Sometime during pregnancy, I began to see issues facing families and children through different eyes. I began to see and feel them using my newfound “mommy-sense”.
When I first heard of the shooting death of Trayvon Martin, a man-CHILD, my heart ached. His family had allowed their son to go to the store and he never returned.
My first thoughts were what his last moments must have been like. My mommy-sense took me through the events time and time again. I try to block it out, but I keep going back to it:
Walking home in the twilight, almost dark. You are approached by a STRANGER. What do you do?
I was taught and had planned to teach my son to:
2. If necessary, run away from a stranger
3. If absolutely necessary, fight (because you don’t know if that stranger is trying to kidnap or hurt you)
My heart hurt because what I was taught and what Trayvon may have been taught resulted in his shooting death and the MAN who shot him has been acquitted of his murder. Regardless of your belief in the legal validity of the verdict, a child was approached by a stranger (not someone who identified himself as a police officer) and that stranger ended up fatally shooting him.
I talked to a Public Defender family member today and I am trying to understand the specifics of the law, but my mommy-sense keeps taking me back. Back to what I should and will teach my brown son who will someday become a tall brown man like my husband. My husband has shared countless stories over the years about how women clutch their purse when he walks by even as he is holding our infant son, how he has been profiled by the police, how he began feeling hostility from female strangers even as a child. I shudder that someday we will have to help our son navigate these prejudices.
Also, what, as a Primary Pediatrician should I teach the young male children of color that I work with every day that is within the harm-reduction paradigm I soo often defer to? We have fought in my state to have the right to discuss gun-safety (do you have a gun in your home? Do you keep it locked?) with parents and we often teach about car safety, but what are we teaching the brown boys for whom homicide is a leading cause of adolescent death?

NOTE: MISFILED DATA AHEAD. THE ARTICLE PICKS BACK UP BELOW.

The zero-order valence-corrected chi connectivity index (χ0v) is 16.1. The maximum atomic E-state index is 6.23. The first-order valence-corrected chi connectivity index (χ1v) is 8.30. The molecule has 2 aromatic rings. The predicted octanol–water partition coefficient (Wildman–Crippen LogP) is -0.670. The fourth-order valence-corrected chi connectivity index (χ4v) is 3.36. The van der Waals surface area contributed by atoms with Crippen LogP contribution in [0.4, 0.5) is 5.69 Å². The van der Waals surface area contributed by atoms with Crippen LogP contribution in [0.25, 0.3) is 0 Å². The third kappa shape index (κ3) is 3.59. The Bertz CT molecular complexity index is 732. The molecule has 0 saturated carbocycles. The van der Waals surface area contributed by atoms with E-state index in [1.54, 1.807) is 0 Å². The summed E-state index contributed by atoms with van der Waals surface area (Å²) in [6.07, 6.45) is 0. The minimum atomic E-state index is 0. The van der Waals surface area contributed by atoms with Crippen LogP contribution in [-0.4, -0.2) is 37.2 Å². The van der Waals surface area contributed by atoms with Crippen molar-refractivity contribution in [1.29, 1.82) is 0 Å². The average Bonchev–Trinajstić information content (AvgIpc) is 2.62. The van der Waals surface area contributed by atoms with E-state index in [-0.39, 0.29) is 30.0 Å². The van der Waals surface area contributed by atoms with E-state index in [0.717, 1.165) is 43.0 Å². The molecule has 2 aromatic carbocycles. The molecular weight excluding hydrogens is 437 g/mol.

Do I teach these young men and my son, as my father and my husband were taught, that many people will see them as threats regardless of where they are going and what they are doing? How do I instruct him and my patients to be strong and proud, to not bend to stereotypes, when at any moment they may be seen as a threat, challenged, harassed, assaulted, and possibly killed? What do I tell them to do when approached by a stranger, not a police officer, on the street? What do I tell them when our justice system still hasn’t figured out what to do with these prejudices?
I now fear strangers more than ever. I fear them for myself and I mostly fear them for my son, my nephews, and my patients. I am now more afraid of the dark than ever before. I shudder for the day when I have to allow my little man-CHILD to venture unaccompanied at night. I fear the prejudices others may have of those who look like him. I fear the advice I may give to him about strangers: don’t talk, run, and fight if you must. I am fearful that this evasive tactic may itself be seen as a threat. I am fearful that adults can kill children and it be brought into the light and nothing happen.
What will you tell your children? What will you tell your patients? What will you tell parents after such tragedies? Are you as afraid as I am?